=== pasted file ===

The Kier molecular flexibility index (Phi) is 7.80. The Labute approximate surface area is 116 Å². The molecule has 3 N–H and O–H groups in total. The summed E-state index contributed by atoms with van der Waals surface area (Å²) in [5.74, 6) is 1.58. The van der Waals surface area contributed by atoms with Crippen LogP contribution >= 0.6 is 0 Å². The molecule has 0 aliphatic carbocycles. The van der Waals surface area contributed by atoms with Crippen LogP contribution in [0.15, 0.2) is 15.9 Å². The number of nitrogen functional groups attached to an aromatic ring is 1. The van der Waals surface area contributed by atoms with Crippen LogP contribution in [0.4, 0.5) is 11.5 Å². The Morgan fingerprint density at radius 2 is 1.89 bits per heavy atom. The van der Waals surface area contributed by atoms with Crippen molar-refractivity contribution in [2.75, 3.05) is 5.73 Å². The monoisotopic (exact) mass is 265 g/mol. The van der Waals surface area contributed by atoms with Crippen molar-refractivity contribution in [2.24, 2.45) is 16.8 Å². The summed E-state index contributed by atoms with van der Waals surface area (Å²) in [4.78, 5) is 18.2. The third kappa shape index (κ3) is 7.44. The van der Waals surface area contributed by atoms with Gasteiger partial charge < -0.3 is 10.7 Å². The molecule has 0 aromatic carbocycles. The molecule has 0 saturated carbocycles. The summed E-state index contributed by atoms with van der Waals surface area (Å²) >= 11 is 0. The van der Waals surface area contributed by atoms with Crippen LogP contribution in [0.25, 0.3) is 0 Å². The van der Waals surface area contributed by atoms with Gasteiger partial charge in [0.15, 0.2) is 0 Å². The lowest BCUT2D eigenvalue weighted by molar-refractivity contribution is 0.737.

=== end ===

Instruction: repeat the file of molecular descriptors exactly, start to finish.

The Kier molecular flexibility index (Phi) is 7.80. The Labute approximate surface area is 116 Å². The molecule has 3 N–H and O–H groups in total. The summed E-state index contributed by atoms with van der Waals surface area (Å²) in [5.74, 6) is 1.58. The van der Waals surface area contributed by atoms with Crippen LogP contribution >= 0.6 is 0 Å². The molecule has 0 aliphatic carbocycles. The van der Waals surface area contributed by atoms with Crippen LogP contribution in [0.15, 0.2) is 15.9 Å². The number of nitrogen functional groups attached to an aromatic ring is 1. The van der Waals surface area contributed by atoms with Crippen LogP contribution in [0.4, 0.5) is 11.5 Å². The Morgan fingerprint density at radius 2 is 1.89 bits per heavy atom. The van der Waals surface area contributed by atoms with Crippen molar-refractivity contribution in [2.75, 3.05) is 5.73 Å². The monoisotopic (exact) mass is 265 g/mol. The van der Waals surface area contributed by atoms with Crippen molar-refractivity contribution in [2.24, 2.45) is 16.8 Å². The summed E-state index contributed by atoms with van der Waals surface area (Å²) in [4.78, 5) is 18.2. The third kappa shape index (κ3) is 7.44. The van der Waals surface area contributed by atoms with Gasteiger partial charge < -0.3 is 10.7 Å². The molecule has 0 aromatic carbocycles. The molecule has 0 saturated carbocycles. The summed E-state index contributed by atoms with van der Waals surface area (Å²) >= 11 is 0. The van der Waals surface area contributed by atoms with Crippen LogP contribution in [0.25, 0.3) is 0 Å². The van der Waals surface area contributed by atoms with Gasteiger partial charge in [0.15, 0.2) is 0 Å². The lowest BCUT2D eigenvalue weighted by molar-refractivity contribution is 0.737.